Speed, who wastes no time, has naturally arrived at police headquarters in time to stop the nameless Chinese Tong safecracker from stealing the jade buddha with a well-placed sock.
Followed by a one-panel two-line third degree.
|"Look, Oolong is due back any day now and we need this wrapped up by then."|
Speed's finale-sense is tingling like mad; he knows he's got no more time to waste and has to end this nonsense with the talking phones and quivering safecrackers and orders a raid on Hapsu's hideout.
|"I love you, Speed,"|
"Well, yes, naturally, but I've no time for that right now."
Eek, Speed calls it the "yellow den"; how racist! I'm rather disappointed in him. Sure, it's 1937, but Speeds spends HOURS at night in the Metropolitan Library pouring over old volumes of Eastern Lore, Chinese Custom, and Persian Jewelry.
|Some of his best friends are Chinese. Well, Indian, I suppose.|
It's 1937, we'll just say "Oriental".
I would expect him to be a lot more worldly and not so culturally insensitive. What kind of person would call it a 'yellow den'?
Hard to blame Speed for calling it the 'yellow den' when it's actually... "The Yellow Den" as named by proprietor Hapsu, who's a bit on the nose with his branding. Even the police are embarrassed enough by it that they arrive via silhouette so you can't see their faces.
|Looks like Steve's about to draw his snicker-snee.|
Hapsu, ballsy as ever, sloughs off the fact that he could be charged with konking and kidnapping an Ace Investigator, along with ordering a break-in at Police Headquarters. When I design my Speed Saunders sixty-second videogame, Hapsu is definitely going to be a Boss.
|Now THAT is an entrance: I like this guy.|
Speed's having none of it, however.
|Pictured: Leopard Spots of Doubtful Defiance|
Hapsu counteroffers; he'll actually SHOW Speed how the crime was done, if Speed will drive him to the post office to drop the jade buddha off in the mail first. Yes, really.
|"One's an imposing Tong overlord; the other's an impatient ace investigator; together, they fight crime! Hapsu & Saunders, this Fall on ABC."|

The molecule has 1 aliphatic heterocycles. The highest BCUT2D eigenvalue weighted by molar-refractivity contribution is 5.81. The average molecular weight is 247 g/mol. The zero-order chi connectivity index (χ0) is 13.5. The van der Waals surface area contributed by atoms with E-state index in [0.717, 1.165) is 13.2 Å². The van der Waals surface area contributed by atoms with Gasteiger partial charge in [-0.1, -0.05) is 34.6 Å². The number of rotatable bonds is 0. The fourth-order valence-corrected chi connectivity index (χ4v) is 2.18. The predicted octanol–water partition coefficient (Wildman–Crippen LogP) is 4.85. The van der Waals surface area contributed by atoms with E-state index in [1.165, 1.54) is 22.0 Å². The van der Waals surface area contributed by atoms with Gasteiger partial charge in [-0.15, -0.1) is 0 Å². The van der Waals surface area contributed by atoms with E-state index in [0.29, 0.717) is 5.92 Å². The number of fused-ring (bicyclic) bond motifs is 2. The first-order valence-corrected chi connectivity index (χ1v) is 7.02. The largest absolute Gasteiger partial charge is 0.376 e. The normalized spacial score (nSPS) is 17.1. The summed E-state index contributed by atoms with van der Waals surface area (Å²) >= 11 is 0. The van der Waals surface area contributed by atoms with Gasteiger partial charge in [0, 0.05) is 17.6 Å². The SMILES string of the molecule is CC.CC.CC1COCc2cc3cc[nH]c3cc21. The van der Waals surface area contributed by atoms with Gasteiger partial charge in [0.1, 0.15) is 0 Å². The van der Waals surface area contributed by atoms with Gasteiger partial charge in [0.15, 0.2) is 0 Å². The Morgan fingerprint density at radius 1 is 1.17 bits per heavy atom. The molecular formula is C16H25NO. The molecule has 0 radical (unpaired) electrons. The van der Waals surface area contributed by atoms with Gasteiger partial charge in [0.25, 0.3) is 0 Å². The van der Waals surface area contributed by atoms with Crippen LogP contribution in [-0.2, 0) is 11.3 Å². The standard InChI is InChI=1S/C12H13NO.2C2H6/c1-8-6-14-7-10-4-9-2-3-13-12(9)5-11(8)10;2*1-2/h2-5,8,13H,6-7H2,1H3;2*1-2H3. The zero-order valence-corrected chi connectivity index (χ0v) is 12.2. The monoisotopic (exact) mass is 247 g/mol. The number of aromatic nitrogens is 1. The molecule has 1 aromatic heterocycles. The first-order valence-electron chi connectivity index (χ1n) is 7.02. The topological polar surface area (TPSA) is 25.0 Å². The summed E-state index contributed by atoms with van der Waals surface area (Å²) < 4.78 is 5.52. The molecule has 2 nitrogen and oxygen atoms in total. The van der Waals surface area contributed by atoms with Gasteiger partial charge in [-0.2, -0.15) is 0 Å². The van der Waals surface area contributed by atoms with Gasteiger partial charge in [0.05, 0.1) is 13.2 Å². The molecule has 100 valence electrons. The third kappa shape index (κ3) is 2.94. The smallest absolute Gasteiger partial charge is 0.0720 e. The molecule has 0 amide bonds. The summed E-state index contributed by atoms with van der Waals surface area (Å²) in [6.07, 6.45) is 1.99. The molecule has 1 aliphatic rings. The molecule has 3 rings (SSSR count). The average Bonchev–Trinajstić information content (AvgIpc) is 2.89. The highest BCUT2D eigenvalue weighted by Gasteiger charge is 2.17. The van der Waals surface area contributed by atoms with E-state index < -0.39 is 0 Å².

I'd give good money to watch Hapsu and Speed pal around the Metropolitan Post Office together (I'm sure a branch post office wouldn't suffice), but copies of Detective #20 already require good money and WE ONLY HAVE SIX MORE PANELS!
|They travel by silhouette to save time.|
Um, no, Hapsu, I don't see a round hole and that doesn't look like a panel, it looks like a curtain, because EVERYTHING in a Speed Saunders story looks like a curtain. Wait, are you telling me there's a gun that Speed didn't even bother to look fo--
|Guest Artist: Hank Fletcher.|
BWHAHAHA! Hapsu has a gun rigged up behind some panel in Ming Toy's place, kind of like the surrealist pistol trap in the kitchen in the Killers of Kurdistan story. Never mind how he set that up, because it's ridiculous; point is, it's how he murdered Ming Toy and now he tries to use it to shoot Speed Saunders in his Face of Judgement. AS IF!
|This is one of those end scenes in "Hapsu & Saunders" where the action freezes and the credits roll, while the supporting cast is chuckling at their antics in the background.|
Then Speed does his regular Speed-explanation which explains nothing at all.
Bloody arrow? What on earth is he--
Oh no. No, no, no. You have GOT to be kidding me.
THAT?! THAT was the clue? The "bloody arrow" that Speed didn't mention, that isn't even FULLY INKED IN?! We were supposed to know that was an intentional clue left by a man WITH A HOLE IN HIS HEAD rather than just a standard puddle of blood oozing from the victim as there is in EVERY Speed Saunders story?! There's not even bloodstain on his FINGERS.
I need to just give in and accept it: the only real mystery in Speed Saunders stories worth paying any attention to is Speed Saunders himself.